School District Takes Transportation Reins
Committee Members Vote 8-1 to Allow Superintendent's Office to Run Busses; Costs Projected to Stay Under Budget
By RACHEL KOVAC
School committee members voted this week to allow the Vineyard school district to continue managing its own transportation system for the remainder of the year, but not without some hesitation.
The vote to allow the superintendent's office to continue managing the busses came Tuesday night in an emergency meeting of the Martha's Vineyard Regional High School district committee and the up-Island regional school committee. The decision still leaves unanswered questions for bus drivers, school leaders and taxpayers.
Days before school began early last month, officials scrambled to put together a temporary plan to carry Vineyard children to school.
The plan was needed after MV Coachlines abruptly pulled out of its transportation contract with the Island school district amid a heated labor dispute with bus drivers. Company president Edward W. Pigman said he could not find enough drivers willing to work for him to fulfill his contract.
With freshmen needing transportation for orientation the next day and school officially beginning for all students two days after that, the school district had two options - award the bus contract to the second bidder, the tour bus company Island Transport, or take on the responsibility themselves.
Following the recommendation of a transportation subcommittee, the two school committees voted 10-1 to allow Vineyard schools superintendent Dr. James H. Weiss to run the busses for six weeks.
Under the initial plan, the transportation managers were Mr. Weiss, Amy Tierney, assistant to the superintendent for business affairs, and James Maseda, a longtime bus driver and coordinator for athletic games and field trips.
This week the two school committees voted 8-1 to allow Mr. Weiss to put a management plan in place that includes hiring a manager, developing policies and procedures, evaluating bus routes and creating a salary scale for bus drivers.
"We have contracted with a consultant to work at routes, drivers salaries and policies and procedures," Mr. Weiss said yesterday. "We will as quickly as possible come up with a reasonable salary schedule. We believe it will be a fair and competitive salary."
At Tuesday's meeting some committee members expressed concern about costs and whether the school should really be involved in the transportation business.
"I don't understand why we are getting into the transportation business," said Jeffrey (Skipper) Manter, a member of the up-Island school committee and the lone dissenting vote. "All of a sudden it became a front burner decision to take on the transportation business ourselves. There was no real serious analysis of what that might encumber."
Mr. Manter also questioned the cost of running the busses. Robert Tankard, chairman of the transportation subcommittee, said there is plenty of money in the budget to run the busses this year.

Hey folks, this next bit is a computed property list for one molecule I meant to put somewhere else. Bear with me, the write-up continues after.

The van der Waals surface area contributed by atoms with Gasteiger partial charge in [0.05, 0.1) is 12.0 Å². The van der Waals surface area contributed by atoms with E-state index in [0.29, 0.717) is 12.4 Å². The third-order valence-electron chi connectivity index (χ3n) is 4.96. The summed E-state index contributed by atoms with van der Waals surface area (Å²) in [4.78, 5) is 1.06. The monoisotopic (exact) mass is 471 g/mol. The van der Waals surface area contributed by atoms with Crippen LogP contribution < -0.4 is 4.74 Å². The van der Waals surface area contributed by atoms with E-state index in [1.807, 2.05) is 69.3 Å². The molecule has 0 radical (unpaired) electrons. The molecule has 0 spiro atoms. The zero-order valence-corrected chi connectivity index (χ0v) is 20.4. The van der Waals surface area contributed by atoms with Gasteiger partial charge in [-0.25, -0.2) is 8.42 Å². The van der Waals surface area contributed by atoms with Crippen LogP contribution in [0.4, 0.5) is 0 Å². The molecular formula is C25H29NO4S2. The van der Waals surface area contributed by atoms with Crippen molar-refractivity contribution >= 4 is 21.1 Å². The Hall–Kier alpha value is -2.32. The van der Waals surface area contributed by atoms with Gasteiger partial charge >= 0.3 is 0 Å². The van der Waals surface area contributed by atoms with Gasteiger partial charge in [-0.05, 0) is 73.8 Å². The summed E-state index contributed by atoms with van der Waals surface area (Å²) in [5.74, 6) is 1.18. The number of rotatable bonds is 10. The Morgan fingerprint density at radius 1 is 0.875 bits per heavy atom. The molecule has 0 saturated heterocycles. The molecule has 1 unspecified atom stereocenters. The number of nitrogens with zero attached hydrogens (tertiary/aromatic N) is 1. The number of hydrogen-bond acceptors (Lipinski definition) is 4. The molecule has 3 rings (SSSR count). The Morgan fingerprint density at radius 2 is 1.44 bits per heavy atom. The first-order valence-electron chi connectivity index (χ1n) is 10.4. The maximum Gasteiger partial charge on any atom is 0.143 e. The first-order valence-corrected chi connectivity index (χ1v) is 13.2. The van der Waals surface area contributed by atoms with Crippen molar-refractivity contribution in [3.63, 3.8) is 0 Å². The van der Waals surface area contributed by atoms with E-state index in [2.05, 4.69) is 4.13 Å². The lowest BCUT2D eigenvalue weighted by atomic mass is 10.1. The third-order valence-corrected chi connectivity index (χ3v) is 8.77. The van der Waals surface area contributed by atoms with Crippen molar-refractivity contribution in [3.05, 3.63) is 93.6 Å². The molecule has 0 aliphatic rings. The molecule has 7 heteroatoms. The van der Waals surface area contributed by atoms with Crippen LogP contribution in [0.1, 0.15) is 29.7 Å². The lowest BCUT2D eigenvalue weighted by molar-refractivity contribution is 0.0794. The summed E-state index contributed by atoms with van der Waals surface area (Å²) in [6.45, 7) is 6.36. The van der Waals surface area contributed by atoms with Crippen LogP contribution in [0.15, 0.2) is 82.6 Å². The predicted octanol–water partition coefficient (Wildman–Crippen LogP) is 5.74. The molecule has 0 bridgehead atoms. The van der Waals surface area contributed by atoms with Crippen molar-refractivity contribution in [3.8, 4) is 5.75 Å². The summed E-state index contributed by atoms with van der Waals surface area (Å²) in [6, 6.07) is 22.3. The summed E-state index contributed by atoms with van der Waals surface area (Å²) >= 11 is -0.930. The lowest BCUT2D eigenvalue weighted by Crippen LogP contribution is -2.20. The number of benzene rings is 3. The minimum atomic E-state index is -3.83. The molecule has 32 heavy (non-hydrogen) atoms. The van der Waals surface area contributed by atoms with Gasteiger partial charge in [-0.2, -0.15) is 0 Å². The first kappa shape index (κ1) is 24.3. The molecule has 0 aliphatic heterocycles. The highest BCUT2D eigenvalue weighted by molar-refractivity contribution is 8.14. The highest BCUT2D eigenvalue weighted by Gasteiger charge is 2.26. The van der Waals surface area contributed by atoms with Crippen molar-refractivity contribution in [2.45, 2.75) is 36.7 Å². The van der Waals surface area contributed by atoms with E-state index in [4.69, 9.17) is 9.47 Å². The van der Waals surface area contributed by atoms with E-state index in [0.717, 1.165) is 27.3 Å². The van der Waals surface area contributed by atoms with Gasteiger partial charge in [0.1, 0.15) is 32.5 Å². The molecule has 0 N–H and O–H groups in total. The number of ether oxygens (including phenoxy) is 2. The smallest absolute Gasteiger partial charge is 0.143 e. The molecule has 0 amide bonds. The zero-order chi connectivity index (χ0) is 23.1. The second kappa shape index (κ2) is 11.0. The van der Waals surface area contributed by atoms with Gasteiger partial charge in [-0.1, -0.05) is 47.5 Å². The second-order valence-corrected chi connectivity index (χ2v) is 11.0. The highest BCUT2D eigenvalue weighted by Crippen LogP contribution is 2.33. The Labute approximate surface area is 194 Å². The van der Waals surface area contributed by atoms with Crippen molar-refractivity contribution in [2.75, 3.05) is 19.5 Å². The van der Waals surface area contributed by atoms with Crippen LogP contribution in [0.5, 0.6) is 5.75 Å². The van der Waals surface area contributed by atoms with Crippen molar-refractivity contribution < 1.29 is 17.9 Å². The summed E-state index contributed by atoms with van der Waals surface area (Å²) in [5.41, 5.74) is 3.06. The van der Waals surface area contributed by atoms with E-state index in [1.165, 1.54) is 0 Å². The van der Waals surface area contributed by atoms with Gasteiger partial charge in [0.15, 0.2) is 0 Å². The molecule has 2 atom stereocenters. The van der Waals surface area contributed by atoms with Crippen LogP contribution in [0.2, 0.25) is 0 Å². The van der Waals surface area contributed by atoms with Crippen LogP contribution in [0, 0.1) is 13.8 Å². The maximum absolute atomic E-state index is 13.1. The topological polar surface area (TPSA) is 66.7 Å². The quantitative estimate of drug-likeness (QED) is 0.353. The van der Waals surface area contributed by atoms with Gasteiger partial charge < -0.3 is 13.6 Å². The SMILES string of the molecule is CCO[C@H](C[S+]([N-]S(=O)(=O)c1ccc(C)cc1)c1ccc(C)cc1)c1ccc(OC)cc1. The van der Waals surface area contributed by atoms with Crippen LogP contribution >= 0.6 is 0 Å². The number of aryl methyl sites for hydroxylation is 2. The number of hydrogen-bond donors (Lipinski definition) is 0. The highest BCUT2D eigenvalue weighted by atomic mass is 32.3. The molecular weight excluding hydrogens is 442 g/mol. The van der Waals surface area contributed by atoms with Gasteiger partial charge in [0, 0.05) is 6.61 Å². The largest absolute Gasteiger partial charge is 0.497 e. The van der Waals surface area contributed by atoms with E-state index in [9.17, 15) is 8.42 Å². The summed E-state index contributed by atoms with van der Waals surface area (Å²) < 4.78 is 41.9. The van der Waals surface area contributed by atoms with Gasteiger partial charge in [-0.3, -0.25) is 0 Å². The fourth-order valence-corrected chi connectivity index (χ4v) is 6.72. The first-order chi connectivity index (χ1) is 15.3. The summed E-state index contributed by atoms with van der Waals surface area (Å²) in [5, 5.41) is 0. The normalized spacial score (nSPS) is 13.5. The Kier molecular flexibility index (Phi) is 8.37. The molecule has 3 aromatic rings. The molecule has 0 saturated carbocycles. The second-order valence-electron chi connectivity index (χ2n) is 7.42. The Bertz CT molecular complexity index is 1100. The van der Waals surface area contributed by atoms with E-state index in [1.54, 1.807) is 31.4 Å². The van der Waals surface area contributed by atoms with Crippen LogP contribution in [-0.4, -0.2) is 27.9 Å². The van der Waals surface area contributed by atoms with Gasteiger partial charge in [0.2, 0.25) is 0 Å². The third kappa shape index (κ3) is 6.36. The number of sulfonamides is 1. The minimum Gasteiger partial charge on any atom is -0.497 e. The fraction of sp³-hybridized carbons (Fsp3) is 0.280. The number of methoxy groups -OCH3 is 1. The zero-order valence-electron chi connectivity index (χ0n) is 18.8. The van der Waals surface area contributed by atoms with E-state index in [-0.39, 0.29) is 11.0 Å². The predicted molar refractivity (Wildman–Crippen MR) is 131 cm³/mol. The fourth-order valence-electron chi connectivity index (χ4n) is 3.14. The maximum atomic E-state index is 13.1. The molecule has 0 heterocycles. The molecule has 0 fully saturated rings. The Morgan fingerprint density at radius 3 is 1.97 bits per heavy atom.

Ms. Tierney has put together a worksheet with draft estimates of transportation expenses. Her estimates project the actual cost for this year at about $200,000 less than the $1.49 million budgeted, but a good chunk of the estimate is still soft or unknown, including salaries for drivers and a transportation manager. Rising fuel costs and maintenance on the busses, which is done by the Vineyard Transit Authority (VTA), may also affect the transportation budget.
"Even with these estimated costs we are not going to have to go back to the towns to ask for more money," Mr. Weiss said.
Mr. Tankard agreed, saying that money was one of the key factors in the transportation subcommittee's decision.
"Down the road I think this is better for the school system," he said.
Committee members did not say whether they would decide to continue to run the busses next year.
School transportation has been unsettled on the Vineyard for the last several years. Island Transport had held the bussing contract for more than 20 years prior to last fall. But heading into the final year of its five-year contract, a public dispute over autonomy and finances caused the school district to sever its ties with the Oak Bluffs company.
Then weeks before the start of school last year, former schools superintendent Kriner Cash brokered a deal to hire the VTA to maintain the busses and MV Coachlines to manage and operate them.
MV Coachlines was awarded a second, one-year contract this summer. But in August bus drivers met with school committee members to say they would not work for the company because of unpaid bonuses, inhospitable working conditions, reduced routes and distrust of Mr. Pigman.
"We believe we can do it for a year and explore the best way to do transportation in a fair and equitable way for the kids, drivers and the community," Mr. Weiss said this week.
Mr. Manter said if the school committee decides the superintendent's office should not be involved with transportation, the decision would have to be made soon and the contract put out to bid around December. He questioned whether an informed decision could be made based on the limited time.
"I wouldn't have any problem if we had done a full study," he said. "But to do this under great pressure doesn't seem in the best interest. I have a difficult time swallowing this and I don't know if we're really saving money. In the long term it usually doesn't work out."
Mr. Weiss said even if the current plan doesn't work out, running the busses for the year gives school leaders an edge when making decisions about transportation.
"At least we will be able to make decisions on transportation with a better knowledge base," he said.